The Dead Daisies have had multiple configurations since forming in 2013, but the lineup we’ll be seeing in Buffalo tonight is arguably the best one yet. Led by guitarist and licensed aviator David Lowy, the band is rounded out by singer/bassist Glenn Hughes, lead guitarist Doug Aldrich, and drummer Tommy Clufetos, all of whom bring with them resumés that rival anyone else on the hard rock/metal scene today.
I caught up with Doug Aldrich earlier this week to discuss his time with the band as well as how the camaraderie compares to what he experienced in Dio and Whitesnake. If you’re still on the fence about going to an indoor show in the time of COVID and you’re vaccinated, stop living in fear and go take in one of the coolest club bookings left on the docket in 2021.
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MNOD: I haven’t seen The Dead Daisies since 2013 and the band is completely different now, so I’m excited to experience how the new lineup jells together live. How did Glenn Hughes come to join the band?
Aldrich: Our schedules ended up aligning. He was done with what he was doing and we were looking for someone to replace John Corabi. I’ve actually toured and played with Glenn before, so we’ve been friends forever. What I love about this band is that no lineup or album is the same. David Lowy’s original concept for the band was to be a place where members could come and go as they please, which is really what keeps things fresh. Having Glenn in the band now gives us a fresh start and it helps that he’s pretty much the voice of rock, because he brought a lot of fans with him.
MNOD: What has the audience reaction been like on tour thus far?
Aldrich: They’ve definitely been supportive. We’re very grateful, because we’ve played 11 shows so far and I think we have 15 or 16 left. People are really into it.
MNOD: How does the band chemistry compare to some of the other high profile gigs you’ve had?
Aldrich: Every band I’ve been a part of is like a family. You spend a lot of time together. We worked on “Holy Ground” in the south of France and we were living together, which was awesome. The recording studio had a living area attached to it, so the vibe was really tight. All the bands I’ve been in have had a good vibe. With Dio, we were super tight and we respected each other, so it was always fun. Whitesnake was the same way. David Coverdale had his own way of doing things, but we definitely got along well.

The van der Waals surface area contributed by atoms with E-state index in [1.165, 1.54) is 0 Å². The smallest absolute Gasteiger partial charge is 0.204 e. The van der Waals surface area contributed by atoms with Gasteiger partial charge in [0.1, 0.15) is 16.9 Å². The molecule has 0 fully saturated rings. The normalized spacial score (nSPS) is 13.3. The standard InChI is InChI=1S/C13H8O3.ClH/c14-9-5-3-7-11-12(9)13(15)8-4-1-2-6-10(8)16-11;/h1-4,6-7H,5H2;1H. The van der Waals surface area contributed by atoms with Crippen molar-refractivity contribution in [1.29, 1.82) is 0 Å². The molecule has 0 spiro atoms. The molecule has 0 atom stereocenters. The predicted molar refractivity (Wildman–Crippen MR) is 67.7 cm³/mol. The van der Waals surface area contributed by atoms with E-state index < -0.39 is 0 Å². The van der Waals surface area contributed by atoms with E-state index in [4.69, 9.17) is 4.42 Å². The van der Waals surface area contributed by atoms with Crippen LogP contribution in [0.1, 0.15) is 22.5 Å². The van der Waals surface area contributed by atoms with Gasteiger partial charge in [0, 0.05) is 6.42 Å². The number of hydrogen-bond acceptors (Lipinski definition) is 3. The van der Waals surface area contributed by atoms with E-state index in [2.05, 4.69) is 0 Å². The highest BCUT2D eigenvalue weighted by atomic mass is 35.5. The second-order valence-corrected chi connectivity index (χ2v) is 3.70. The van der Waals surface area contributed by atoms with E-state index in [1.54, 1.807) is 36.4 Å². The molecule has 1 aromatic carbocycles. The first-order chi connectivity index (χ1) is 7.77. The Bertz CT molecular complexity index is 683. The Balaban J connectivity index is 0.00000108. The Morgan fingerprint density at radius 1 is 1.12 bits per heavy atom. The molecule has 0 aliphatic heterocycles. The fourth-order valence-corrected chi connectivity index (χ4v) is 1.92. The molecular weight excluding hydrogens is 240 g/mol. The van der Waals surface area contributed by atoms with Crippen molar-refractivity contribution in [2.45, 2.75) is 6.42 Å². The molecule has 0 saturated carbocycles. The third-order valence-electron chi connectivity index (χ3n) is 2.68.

MNOD: Which band has been the most creatively fulfilling for you as a guitar player?
Aldrich: They’re all different, but I loved them all. I learned a lot from every experience I’ve had and I brought a lot of those lessons to the process of working on “Holy Ground.” I always refer back to those early bands you’re in when you’re younger and just starting out, because you’re always together and eager to make it.
MNOD: What was the creative process like on the latest album?
Aldrich: Working on it in the South of France was incredible. We had ideas of what we wanted to do for the next album and it really came together when we knew that Glenn was going to be the singer. You want to make sure that you’re giving your singer melodies that they can be inspired by or it won’t work. They have to be into what they’re singing and Glenn brought a lot to this material.
MNOD: What was the vibe like when you first joined the Dio band?
Aldrich: It’s interesting, because I had actually met Jimmy and Ronnie back in 1990. Grover Jackson of Jackson Guitars told me that they were looking for a guitar player and that I should check it out. Ronnie ended up offering me the gig on the spot. I wasn’t ready for it at the time, though, but he offered it to me 10 years later and I took it. One of Ronnie’s favorite things to was go to the pub, so we did that and then jammed together. I accepted the gig and he said ‘Great, you start tomorrow.’ He allowed me to be myself and really have a go at those songs live, which was great. We all had a great camaraderie together.
MNOD: What is something you learned from Ronnie that you still carry with you today?
Aldrich: He was fearless in everything he did. He lived for those moments on stage and he was able to dig deep and always strive to be better. The way he owned and worked the stage was amazing. He made everybody better. That’s actually how I got noticed by Coverdale. I remember I was on loan from Whitesnake once and he brought me in for a UK tour in the Winter of 2005. It was just like old times. I actually met up with the band in Holland and I practiced really hard to get caught up. I think that desire to constantly get better is what I always carry with me.
MNOD: Does it ever frustrate you as a hard rock/metal musician that the mainstream music scene has drifted away so much?
Aldrich: It does to some extent. I mean, the MTV awards were just on, but when’s the last time they actually showed anything having to do with music. The thing about hard rock and metal is that there’s always an underground scene, so the fans will always be there. In Europe, metal is still important. The media and the industry have kind of moved on to stuff like Machine Gun Kelly or whatever, but there are still kick ass new bands out there. The Black Moods are opening for us on this tour and they have some ripping new material. Tyler Bryant and the Shakedown is another new band that is really good. Greta Van Fleet has also done really well, so it’s great to see the kids get back into it.
The Dead Daisies play the Showplace Theater tonight with Don Jamieson, The Black Moods, and Hair Nation. Doors open at 7:00 p.m.